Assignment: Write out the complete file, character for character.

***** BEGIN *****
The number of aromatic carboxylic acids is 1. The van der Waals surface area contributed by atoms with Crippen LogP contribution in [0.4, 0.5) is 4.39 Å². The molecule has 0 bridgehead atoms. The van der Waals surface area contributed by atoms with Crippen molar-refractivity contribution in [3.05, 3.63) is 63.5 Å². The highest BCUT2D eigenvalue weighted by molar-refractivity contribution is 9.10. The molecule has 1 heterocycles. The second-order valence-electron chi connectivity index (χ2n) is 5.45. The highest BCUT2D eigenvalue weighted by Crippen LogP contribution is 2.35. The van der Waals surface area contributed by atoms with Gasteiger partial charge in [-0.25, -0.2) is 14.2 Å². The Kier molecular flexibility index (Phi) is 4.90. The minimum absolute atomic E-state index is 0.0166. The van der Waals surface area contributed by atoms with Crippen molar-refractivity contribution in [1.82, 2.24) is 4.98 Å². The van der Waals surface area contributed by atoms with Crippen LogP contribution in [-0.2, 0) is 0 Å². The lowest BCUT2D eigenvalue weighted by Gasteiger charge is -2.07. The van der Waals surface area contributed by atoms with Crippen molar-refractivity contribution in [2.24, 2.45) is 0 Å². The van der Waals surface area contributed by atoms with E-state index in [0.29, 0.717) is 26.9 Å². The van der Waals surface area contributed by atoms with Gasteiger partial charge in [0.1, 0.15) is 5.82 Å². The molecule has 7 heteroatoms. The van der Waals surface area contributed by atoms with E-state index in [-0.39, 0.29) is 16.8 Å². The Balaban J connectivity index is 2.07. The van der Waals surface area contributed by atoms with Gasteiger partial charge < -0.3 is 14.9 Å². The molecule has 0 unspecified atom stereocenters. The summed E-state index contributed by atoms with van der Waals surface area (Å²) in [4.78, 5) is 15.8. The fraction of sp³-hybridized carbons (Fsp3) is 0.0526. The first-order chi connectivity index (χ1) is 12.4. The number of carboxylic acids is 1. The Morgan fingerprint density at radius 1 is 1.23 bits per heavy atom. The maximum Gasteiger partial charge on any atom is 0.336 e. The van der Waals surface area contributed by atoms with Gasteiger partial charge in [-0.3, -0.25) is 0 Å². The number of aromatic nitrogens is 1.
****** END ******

The number of aromatic carboxylic acids is 1. The van der Waals surface area contributed by atoms with Crippen LogP contribution in [0.4, 0.5) is 4.39 Å². The molecule has 0 bridgehead atoms. The van der Waals surface area contributed by atoms with Crippen molar-refractivity contribution in [3.05, 3.63) is 63.5 Å². The highest BCUT2D eigenvalue weighted by molar-refractivity contribution is 9.10. The molecule has 1 heterocycles. The second-order valence-electron chi connectivity index (χ2n) is 5.45. The highest BCUT2D eigenvalue weighted by Crippen LogP contribution is 2.35. The van der Waals surface area contributed by atoms with Gasteiger partial charge in [-0.25, -0.2) is 14.2 Å². The Kier molecular flexibility index (Phi) is 4.90. The minimum absolute atomic E-state index is 0.0166. The van der Waals surface area contributed by atoms with Crippen molar-refractivity contribution in [1.82, 2.24) is 4.98 Å². The van der Waals surface area contributed by atoms with Crippen LogP contribution in [-0.2, 0) is 0 Å². The lowest BCUT2D eigenvalue weighted by Gasteiger charge is -2.07. The van der Waals surface area contributed by atoms with Crippen molar-refractivity contribution in [2.24, 2.45) is 0 Å². The van der Waals surface area contributed by atoms with E-state index in [0.29, 0.717) is 26.9 Å². The van der Waals surface area contributed by atoms with Gasteiger partial charge in [0.1, 0.15) is 5.82 Å². The molecule has 7 heteroatoms. The van der Waals surface area contributed by atoms with E-state index in [-0.39, 0.29) is 16.8 Å². The Balaban J connectivity index is 2.07. The van der Waals surface area contributed by atoms with Gasteiger partial charge < -0.3 is 14.9 Å². The molecule has 0 unspecified atom stereocenters. The summed E-state index contributed by atoms with van der Waals surface area (Å²) in [4.78, 5) is 15.8. The fraction of sp³-hybridized carbons (Fsp3) is 0.0526. The first-order chi connectivity index (χ1) is 12.4. The number of carboxylic acids is 1. The Morgan fingerprint density at radius 1 is 1.23 bits per heavy atom. The maximum Gasteiger partial charge on any atom is 0.336 e. The van der Waals surface area contributed by atoms with Gasteiger partial charge in [-0.3, -0.25) is 0 Å². The number of aromatic nitrogens is 1.